Gradual Process of Acquiring Cultural Competence Ways of Learning In some cultures, the teacher is always the center of class activities and the sole- authority figure. Students don’t even dare ask questions, as to do so would challenge the teacher’s authority. There are no collaborative activities in the classrooms and students are required to memorize pages and pages of information that they subsequently restate on written tests.
Gradual Process of Acquiring Cultural Competence Ways of Dealing with Conflict Conflict is a fact of life Observing how people how deal with and react to conflicts that see clear differences between cultures Some cultures view conflict as positive thing while some view it as something to be avoided.
Gradual Process of Acquiring Cultural Competence Ways of Dealing with Conflict Conflict is not usually desirable in U.S. In Asian countries, open conflict is experienced as embarrassing or demeaning As a rule, these cultures hold that differences are best worked out quietly. Written exchanges might be preferred over face-to-face encounters as means of conflict resolution (Dupraw and Axner, 1997)
Gradual Process of Acquiring Cultural Competence Ways of Using Symbols In a multi-cultural school setting, symbols that are unique to various cultures should be correctly understood or interpreted, otherwise, problems can arise. Case in New York: a math teacher asked her students to embellish their math portfolios by drawing pictures to accompany them.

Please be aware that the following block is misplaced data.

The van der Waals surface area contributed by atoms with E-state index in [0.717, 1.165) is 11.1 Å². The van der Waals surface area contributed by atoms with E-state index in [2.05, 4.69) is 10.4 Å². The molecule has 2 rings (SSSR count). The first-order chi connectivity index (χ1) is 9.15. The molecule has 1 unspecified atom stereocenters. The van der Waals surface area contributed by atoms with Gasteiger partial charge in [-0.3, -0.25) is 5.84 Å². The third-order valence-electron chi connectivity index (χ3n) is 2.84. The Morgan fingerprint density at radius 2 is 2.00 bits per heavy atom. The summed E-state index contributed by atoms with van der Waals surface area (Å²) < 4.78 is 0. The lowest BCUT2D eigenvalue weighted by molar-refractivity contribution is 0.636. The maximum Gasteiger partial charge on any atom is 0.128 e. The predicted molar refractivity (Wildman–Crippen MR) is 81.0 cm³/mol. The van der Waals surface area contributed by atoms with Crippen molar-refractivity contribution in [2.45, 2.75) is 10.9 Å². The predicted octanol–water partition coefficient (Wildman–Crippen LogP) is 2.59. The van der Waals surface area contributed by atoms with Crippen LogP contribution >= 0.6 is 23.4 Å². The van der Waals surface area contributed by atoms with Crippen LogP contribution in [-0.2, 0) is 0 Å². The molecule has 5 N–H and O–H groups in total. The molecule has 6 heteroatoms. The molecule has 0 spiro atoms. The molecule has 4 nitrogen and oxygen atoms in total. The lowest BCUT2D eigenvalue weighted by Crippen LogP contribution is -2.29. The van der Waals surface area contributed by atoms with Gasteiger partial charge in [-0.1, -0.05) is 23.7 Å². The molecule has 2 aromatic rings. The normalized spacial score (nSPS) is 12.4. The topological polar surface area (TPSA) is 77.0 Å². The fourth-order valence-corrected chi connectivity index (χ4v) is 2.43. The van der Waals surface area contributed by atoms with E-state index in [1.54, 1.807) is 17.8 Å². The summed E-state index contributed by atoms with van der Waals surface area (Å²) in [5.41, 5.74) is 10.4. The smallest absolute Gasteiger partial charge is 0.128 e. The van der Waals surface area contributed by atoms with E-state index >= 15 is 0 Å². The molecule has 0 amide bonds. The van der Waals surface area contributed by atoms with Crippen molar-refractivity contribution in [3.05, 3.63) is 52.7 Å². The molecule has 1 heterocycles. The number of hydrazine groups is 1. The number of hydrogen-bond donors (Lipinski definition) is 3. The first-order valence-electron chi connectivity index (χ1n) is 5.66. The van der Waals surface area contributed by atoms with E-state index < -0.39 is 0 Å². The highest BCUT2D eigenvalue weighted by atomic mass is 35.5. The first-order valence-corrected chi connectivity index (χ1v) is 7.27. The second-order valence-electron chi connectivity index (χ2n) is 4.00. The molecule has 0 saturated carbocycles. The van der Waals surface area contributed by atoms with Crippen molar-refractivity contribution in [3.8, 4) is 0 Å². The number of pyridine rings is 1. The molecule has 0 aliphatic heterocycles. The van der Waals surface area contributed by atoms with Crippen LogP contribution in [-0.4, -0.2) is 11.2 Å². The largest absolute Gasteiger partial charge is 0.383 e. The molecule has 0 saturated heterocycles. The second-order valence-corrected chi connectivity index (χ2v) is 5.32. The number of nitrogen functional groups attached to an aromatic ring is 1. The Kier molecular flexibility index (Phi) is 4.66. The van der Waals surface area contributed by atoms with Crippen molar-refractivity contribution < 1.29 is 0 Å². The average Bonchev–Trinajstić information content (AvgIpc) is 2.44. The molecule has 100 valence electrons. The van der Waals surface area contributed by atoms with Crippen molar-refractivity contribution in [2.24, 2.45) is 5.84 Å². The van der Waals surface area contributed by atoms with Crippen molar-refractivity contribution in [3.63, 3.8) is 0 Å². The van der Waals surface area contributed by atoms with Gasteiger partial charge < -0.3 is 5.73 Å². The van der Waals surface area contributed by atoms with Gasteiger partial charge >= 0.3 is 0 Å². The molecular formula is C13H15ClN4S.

Suggestion to Increasing Teacher’s Competence in Cross-Cultural Communication Build relationships with students and their parents Listen emphatically Look for cultural interpreters in school or in the community who can serve as resources in assisting teachers to add to their cultural funds of knowledge.
Suggestions in Increasing Teacher’s Competence in Cross-Cultural Communication Take advantage of available resources: books, articles , films, music, audio recordings, and a variety of material from the Internet that might aid teachers in learning more about their students’ cultures
Conclusion To become cross-culturally competent in the classroom, teachers must understand important ways in which cultures differ and how this affects the ways in which their students behave. Living in a global society, teachers are called upon to instruct and work with students with very different ethnicities and beliefs from those to which they have been accustomed
Conclusion Therefore, it is vital that teachers continuously educate themselves, discovering all that they can about their students and their backgrounds. In the process of developing their cultural knowledge and cross-cultural communication skills, the five cross-cultural points of comparison and the techniques for expanding cultural knowledge discussed above can provide important guidelines for teachers.
Conclusion Ultimately, such an approach should help teachers to understand and respect diverse students and to guide these students more effectively toward academic and personal success and fulfillment.
Reflections: Teaching students from different cultures is not an easy job for most people. It requires a lot of patience in dealing with them and takes time to be familiar with the students’ culture. Teaching culturally diverse students requires deeper observation of students
Reflections: Understanding this helps a teacher to be competent in communicating cross-culturally so as not to be shocked with his or her students’ way of communicating non-verbally. (e.g. no direct eye contact, not smiling, etc.)
Source “Communicating Cross-Culturally: What Teachers Should Know” by Pratt- Johnson, Yvonne; Retrieved from The Internet ESL Journal, Vol. XII, No. 2; http://iteslj.org.Articles/Pratt-Johnson- CrossCultural.html